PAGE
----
Detectron Nucliometer Model DR-299 Geiger Mueller Survey Meter (ca. 1955)

Detectron Nucliometer Model DR-299 Geiger Mueller Survey Meter (ca. 1955)

The Model DR-299 Nucliometer was a "high end" GM survey meter produced by the Detectron Corporation of North Hollywood, California.

To obtain maximum sensitivity, the Nucliometer had 24 thin-walled GM tubes (you read that right, 24 of them) inside the case. There was one more GM tube in the external probe.

Despite Detectron's claim that the instrument was rugged, almost all the tubes are collapsed in every Model 299 you encounter today. The customer service folks at Detectron must have had their hands full when the company started to market this thing.

Detectron Nucliometer Model DR-299 Geiger Mueller Survey Meter (ca. 1955)

View one of these collapsed tubes.

Quoting the company's description of the DR-299: "one of the most versatile of all uranium prospecting instruments, the Nucliometer is responsible for many of the best uranium discoveries. It has detected many deposits previously missed by other, less sensitive instruments. The DR-299 can be used for ordinary prospecting, to check individual specimens, to make field assay estimations, in grid map survey work and in airborne survey work. In short, there is no application in which the DR-299 is not suitable. Not only is the Nucliometer versatile, but it is also extremely reliable. The instrument, unlike all scintillation counters, is not affected by heat and vibration, yet has extreme sensitivity to radiation."

So highly did the company think of this instrument that they referred to it as the "greatest advancement in uranium detection in years."

The photograph below shows the inside of the unit. The ends of the 24 GM tubes can be seen in the bottom of the case. Trust me, they are all collapsed. The two sets of "B" batteries can also be seen, but the three 1.5 volt D cells are missing.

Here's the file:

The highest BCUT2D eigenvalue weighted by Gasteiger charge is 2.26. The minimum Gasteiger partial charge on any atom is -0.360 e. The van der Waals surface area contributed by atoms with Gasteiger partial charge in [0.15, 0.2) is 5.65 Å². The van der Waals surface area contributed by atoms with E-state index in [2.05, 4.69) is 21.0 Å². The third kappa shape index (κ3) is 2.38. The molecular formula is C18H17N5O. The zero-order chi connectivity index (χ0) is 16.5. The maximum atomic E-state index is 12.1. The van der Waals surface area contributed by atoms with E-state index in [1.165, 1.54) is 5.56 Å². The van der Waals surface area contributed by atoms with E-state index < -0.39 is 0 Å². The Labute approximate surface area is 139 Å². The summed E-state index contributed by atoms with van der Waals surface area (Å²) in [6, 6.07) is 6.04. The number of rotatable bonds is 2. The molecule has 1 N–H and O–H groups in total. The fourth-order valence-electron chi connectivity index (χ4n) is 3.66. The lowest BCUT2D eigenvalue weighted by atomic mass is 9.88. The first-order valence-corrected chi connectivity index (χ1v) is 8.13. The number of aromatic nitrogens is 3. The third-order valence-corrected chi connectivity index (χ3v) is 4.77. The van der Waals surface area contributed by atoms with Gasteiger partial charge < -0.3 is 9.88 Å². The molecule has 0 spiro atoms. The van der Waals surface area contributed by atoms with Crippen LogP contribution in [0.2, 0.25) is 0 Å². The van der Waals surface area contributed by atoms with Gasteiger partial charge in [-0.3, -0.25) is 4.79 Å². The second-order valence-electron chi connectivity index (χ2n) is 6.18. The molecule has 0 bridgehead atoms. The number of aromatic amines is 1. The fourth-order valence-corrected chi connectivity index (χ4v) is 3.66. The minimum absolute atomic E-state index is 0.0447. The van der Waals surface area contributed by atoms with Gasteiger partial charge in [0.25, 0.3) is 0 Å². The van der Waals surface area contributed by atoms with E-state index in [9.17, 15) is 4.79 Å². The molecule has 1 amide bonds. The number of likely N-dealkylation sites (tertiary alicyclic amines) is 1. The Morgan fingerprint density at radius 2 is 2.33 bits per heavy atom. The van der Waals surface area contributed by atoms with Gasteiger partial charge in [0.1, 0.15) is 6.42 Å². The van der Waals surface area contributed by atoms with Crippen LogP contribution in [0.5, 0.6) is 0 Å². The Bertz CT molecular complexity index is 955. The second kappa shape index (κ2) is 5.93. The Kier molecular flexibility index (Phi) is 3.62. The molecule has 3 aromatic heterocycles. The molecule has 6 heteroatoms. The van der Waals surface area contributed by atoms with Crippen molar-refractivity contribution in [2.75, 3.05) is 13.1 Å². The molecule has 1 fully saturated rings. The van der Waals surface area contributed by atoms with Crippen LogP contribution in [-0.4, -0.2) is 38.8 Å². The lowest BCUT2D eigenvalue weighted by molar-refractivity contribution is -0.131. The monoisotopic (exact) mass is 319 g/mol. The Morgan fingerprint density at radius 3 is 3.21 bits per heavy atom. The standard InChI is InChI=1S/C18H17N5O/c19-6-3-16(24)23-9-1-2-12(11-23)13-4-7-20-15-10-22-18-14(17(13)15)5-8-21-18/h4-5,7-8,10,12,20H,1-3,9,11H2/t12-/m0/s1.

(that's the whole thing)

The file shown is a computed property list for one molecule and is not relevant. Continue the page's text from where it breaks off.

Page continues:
Detectron Nucliometer Model DR-299 Geiger Mueller Survey Meter (ca. 1955)

The Model 299A (not in the ORAU collection) was designed for airborne surveys. It came with an external meter that could be connected to the instrument via a ten-foot cable. This allowed the pilot to make readings in the cockpit while the instrument was located in the plane's luggage compartment. If the detector was in the cockpit, there could be a high background if the plane had any any radioluminescent dials.

The Model 390-B Nucliometer (not in the ORAU collection) was also intended for airborne surveys. The main difference was that the 390-B came with 24 Victoreen 6306 bismuth-lined GM tubes. The 24 tubes in the Model 299 and 299A Nucliometers were a mix 6306 and less sensitive 1B85 tubes.

Detector: Thin-wall GM tubes—19 Victoreen 1B85 tubes (1 in the external probe and 18 inside the case) and six Victoreen 6306 tubes

Range: Instrument: 0-0.01, 0-0.05, and 0-0.1 mR/h

Probe: 0.2, 0-2, 0-20 mR/hr

Audio: No speaker but connections for headphones

Size: ca. 12" x 5" x 7"

Weight: ca. 9.5 lbs

Batteries: One 67.5 volt "B" (Eveready No.467), three 30 volt "B" (Eveready No. 413), three 1.5 volt "A" (standard D cells)

Price: $545

Since Detectron was located in North Hollywood, it was only natural that their instruments were used in a number of motion pictures, e.g., The Brain from Planet Arous. In fact, Larry Cassingham, the company president, served as the Technical Director for a number of films, e.g., Zombies from the Stratosphere with Leonard Nimoy and The Atomic Kid starring Mickey Rooney.


  • Advertisement. Pioneer Industries Inc. Nevada State Journal. Feb. 20, 1955.
  • Detectron Flyer. Sensational New Nucliometer. No date.
  • Detectron. Prospectors Manual. Copyright date 1956.